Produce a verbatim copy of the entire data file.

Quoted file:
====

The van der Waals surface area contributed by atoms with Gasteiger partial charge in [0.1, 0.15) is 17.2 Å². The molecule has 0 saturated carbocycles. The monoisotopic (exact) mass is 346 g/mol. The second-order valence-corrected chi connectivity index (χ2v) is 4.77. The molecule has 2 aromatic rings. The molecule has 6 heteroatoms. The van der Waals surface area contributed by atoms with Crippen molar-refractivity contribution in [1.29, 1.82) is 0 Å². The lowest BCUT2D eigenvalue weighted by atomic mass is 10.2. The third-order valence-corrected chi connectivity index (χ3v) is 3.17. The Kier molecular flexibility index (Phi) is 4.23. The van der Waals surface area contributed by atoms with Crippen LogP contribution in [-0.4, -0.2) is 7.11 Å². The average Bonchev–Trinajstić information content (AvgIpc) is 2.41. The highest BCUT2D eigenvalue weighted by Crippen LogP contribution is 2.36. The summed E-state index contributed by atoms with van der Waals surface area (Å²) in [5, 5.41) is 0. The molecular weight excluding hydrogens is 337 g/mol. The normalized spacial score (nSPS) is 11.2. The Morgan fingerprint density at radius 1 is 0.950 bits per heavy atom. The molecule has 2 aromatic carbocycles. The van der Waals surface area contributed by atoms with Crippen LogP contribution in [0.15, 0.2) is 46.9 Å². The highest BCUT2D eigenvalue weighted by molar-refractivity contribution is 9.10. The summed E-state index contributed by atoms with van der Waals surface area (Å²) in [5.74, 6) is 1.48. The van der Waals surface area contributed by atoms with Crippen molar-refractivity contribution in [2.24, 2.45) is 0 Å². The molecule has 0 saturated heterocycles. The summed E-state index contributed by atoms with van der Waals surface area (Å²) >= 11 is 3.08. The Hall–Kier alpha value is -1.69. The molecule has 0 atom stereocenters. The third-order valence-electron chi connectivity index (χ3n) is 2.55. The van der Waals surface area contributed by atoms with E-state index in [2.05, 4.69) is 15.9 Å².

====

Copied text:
The van der Waals surface area contributed by atoms with Gasteiger partial charge in [0.1, 0.15) is 17.2 Å². The molecule has 0 saturated carbocycles. The monoisotopic (exact) mass is 346 g/mol. The second-order valence-corrected chi connectivity index (χ2v) is 4.77. The molecule has 2 aromatic rings. The molecule has 6 heteroatoms. The van der Waals surface area contributed by atoms with Crippen molar-refractivity contribution in [1.29, 1.82) is 0 Å². The lowest BCUT2D eigenvalue weighted by atomic mass is 10.2. The third-order valence-corrected chi connectivity index (χ3v) is 3.17. The Kier molecular flexibility index (Phi) is 4.23. The van der Waals surface area contributed by atoms with Crippen LogP contribution in [-0.4, -0.2) is 7.11 Å². The average Bonchev–Trinajstić information content (AvgIpc) is 2.41. The highest BCUT2D eigenvalue weighted by Crippen LogP contribution is 2.36. The summed E-state index contributed by atoms with van der Waals surface area (Å²) in [5, 5.41) is 0. The molecular weight excluding hydrogens is 337 g/mol. The normalized spacial score (nSPS) is 11.2. The Morgan fingerprint density at radius 1 is 0.950 bits per heavy atom. The molecule has 2 aromatic carbocycles. The van der Waals surface area contributed by atoms with Crippen LogP contribution in [0.15, 0.2) is 46.9 Å². The highest BCUT2D eigenvalue weighted by molar-refractivity contribution is 9.10. The summed E-state index contributed by atoms with van der Waals surface area (Å²) in [5.74, 6) is 1.48. The van der Waals surface area contributed by atoms with Crippen molar-refractivity contribution in [2.24, 2.45) is 0 Å². The molecule has 0 saturated heterocycles. The summed E-state index contributed by atoms with van der Waals surface area (Å²) >= 11 is 3.08. The Hall–Kier alpha value is -1.69. The molecule has 0 atom stereocenters. The third-order valence-electron chi connectivity index (χ3n) is 2.55. The van der Waals surface area contributed by atoms with E-state index in [2.05, 4.69) is 15.9 Å².